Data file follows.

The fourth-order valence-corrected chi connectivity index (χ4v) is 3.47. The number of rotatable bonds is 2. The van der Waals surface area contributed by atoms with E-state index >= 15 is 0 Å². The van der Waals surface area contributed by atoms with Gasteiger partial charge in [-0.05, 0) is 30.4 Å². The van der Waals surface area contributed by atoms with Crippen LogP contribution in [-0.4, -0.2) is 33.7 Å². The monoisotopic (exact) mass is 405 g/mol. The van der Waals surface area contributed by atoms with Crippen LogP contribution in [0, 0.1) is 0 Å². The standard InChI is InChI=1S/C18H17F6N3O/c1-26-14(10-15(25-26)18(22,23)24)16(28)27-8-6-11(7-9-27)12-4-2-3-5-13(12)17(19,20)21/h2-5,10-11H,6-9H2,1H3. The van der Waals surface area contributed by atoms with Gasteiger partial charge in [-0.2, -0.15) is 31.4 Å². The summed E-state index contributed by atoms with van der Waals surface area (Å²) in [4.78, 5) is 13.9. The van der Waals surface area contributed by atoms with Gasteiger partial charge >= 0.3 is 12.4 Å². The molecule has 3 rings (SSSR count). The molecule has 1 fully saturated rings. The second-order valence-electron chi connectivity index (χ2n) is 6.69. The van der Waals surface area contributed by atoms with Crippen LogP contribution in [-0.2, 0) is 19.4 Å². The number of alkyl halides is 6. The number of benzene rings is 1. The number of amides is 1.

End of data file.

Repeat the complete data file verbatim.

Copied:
The fourth-order valence-corrected chi connectivity index (χ4v) is 3.47. The number of rotatable bonds is 2. The van der Waals surface area contributed by atoms with E-state index >= 15 is 0 Å². The van der Waals surface area contributed by atoms with Gasteiger partial charge in [-0.05, 0) is 30.4 Å². The van der Waals surface area contributed by atoms with Crippen LogP contribution in [-0.4, -0.2) is 33.7 Å². The monoisotopic (exact) mass is 405 g/mol. The van der Waals surface area contributed by atoms with Crippen LogP contribution in [0, 0.1) is 0 Å². The standard InChI is InChI=1S/C18H17F6N3O/c1-26-14(10-15(25-26)18(22,23)24)16(28)27-8-6-11(7-9-27)12-4-2-3-5-13(12)17(19,20)21/h2-5,10-11H,6-9H2,1H3. The van der Waals surface area contributed by atoms with Gasteiger partial charge in [-0.2, -0.15) is 31.4 Å². The summed E-state index contributed by atoms with van der Waals surface area (Å²) in [4.78, 5) is 13.9. The van der Waals surface area contributed by atoms with Gasteiger partial charge >= 0.3 is 12.4 Å². The molecule has 3 rings (SSSR count). The molecule has 1 fully saturated rings. The second-order valence-electron chi connectivity index (χ2n) is 6.69. The van der Waals surface area contributed by atoms with Crippen LogP contribution in [-0.2, 0) is 19.4 Å². The number of alkyl halides is 6. The number of benzene rings is 1. The number of amides is 1.